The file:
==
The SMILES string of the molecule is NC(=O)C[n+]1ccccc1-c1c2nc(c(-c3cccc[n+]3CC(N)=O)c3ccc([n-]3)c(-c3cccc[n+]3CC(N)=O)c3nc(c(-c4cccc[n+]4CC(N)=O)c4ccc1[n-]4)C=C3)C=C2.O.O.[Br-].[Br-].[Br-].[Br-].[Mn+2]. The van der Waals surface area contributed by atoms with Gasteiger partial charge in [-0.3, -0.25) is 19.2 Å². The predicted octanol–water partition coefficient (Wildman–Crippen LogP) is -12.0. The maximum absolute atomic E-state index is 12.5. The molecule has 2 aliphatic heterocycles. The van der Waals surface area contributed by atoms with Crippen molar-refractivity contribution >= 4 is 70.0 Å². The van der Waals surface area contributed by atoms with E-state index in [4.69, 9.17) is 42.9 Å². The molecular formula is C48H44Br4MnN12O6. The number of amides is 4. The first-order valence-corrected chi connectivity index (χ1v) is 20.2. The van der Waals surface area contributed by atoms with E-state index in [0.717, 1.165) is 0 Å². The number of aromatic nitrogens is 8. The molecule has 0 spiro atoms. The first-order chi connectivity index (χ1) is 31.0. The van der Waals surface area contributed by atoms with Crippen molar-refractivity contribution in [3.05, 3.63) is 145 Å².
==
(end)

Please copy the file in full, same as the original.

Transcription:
The SMILES string of the molecule is NC(=O)C[n+]1ccccc1-c1c2nc(c(-c3cccc[n+]3CC(N)=O)c3ccc([n-]3)c(-c3cccc[n+]3CC(N)=O)c3nc(c(-c4cccc[n+]4CC(N)=O)c4ccc1[n-]4)C=C3)C=C2.O.O.[Br-].[Br-].[Br-].[Br-].[Mn+2]. The van der Waals surface area contributed by atoms with Gasteiger partial charge in [-0.3, -0.25) is 19.2 Å². The predicted octanol–water partition coefficient (Wildman–Crippen LogP) is -12.0. The maximum absolute atomic E-state index is 12.5. The molecule has 2 aliphatic heterocycles. The van der Waals surface area contributed by atoms with Crippen molar-refractivity contribution >= 4 is 70.0 Å². The van der Waals surface area contributed by atoms with E-state index in [4.69, 9.17) is 42.9 Å². The molecular formula is C48H44Br4MnN12O6. The number of amides is 4. The first-order valence-corrected chi connectivity index (χ1v) is 20.2. The van der Waals surface area contributed by atoms with E-state index in [0.717, 1.165) is 0 Å². The number of aromatic nitrogens is 8. The molecule has 0 spiro atoms. The first-order chi connectivity index (χ1) is 31.0. The van der Waals surface area contributed by atoms with Crippen molar-refractivity contribution in [3.05, 3.63) is 145 Å².